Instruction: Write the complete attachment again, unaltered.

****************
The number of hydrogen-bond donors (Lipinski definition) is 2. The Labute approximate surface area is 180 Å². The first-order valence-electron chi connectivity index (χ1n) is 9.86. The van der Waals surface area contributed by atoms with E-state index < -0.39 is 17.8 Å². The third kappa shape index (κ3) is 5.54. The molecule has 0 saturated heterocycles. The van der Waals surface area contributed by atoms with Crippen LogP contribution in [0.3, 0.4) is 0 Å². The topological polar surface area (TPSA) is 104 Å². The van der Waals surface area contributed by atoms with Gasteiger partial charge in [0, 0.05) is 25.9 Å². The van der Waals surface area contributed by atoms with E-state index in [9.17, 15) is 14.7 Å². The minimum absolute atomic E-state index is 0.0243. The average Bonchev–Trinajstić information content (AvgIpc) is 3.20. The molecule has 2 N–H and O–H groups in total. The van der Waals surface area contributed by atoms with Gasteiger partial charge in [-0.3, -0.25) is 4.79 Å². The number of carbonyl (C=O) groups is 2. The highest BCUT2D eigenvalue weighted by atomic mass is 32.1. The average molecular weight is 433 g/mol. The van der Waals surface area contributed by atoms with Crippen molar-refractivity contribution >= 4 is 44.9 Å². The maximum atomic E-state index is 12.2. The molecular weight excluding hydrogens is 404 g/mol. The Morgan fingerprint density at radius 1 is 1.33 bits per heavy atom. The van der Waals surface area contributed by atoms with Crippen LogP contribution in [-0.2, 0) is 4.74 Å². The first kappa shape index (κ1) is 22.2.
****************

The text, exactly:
The number of hydrogen-bond donors (Lipinski definition) is 2. The Labute approximate surface area is 180 Å². The first-order valence-electron chi connectivity index (χ1n) is 9.86. The van der Waals surface area contributed by atoms with E-state index < -0.39 is 17.8 Å². The third kappa shape index (κ3) is 5.54. The molecule has 0 saturated heterocycles. The van der Waals surface area contributed by atoms with Crippen LogP contribution in [0.3, 0.4) is 0 Å². The topological polar surface area (TPSA) is 104 Å². The van der Waals surface area contributed by atoms with Gasteiger partial charge in [0, 0.05) is 25.9 Å². The van der Waals surface area contributed by atoms with E-state index in [9.17, 15) is 14.7 Å². The minimum absolute atomic E-state index is 0.0243. The average Bonchev–Trinajstić information content (AvgIpc) is 3.20. The molecule has 2 N–H and O–H groups in total. The van der Waals surface area contributed by atoms with Gasteiger partial charge in [-0.3, -0.25) is 4.79 Å². The number of carbonyl (C=O) groups is 2. The highest BCUT2D eigenvalue weighted by atomic mass is 32.1. The average molecular weight is 433 g/mol. The van der Waals surface area contributed by atoms with Crippen molar-refractivity contribution >= 4 is 44.9 Å². The maximum atomic E-state index is 12.2. The molecular weight excluding hydrogens is 404 g/mol. The Morgan fingerprint density at radius 1 is 1.33 bits per heavy atom. The van der Waals surface area contributed by atoms with Crippen LogP contribution in [-0.2, 0) is 4.74 Å². The first kappa shape index (κ1) is 22.2.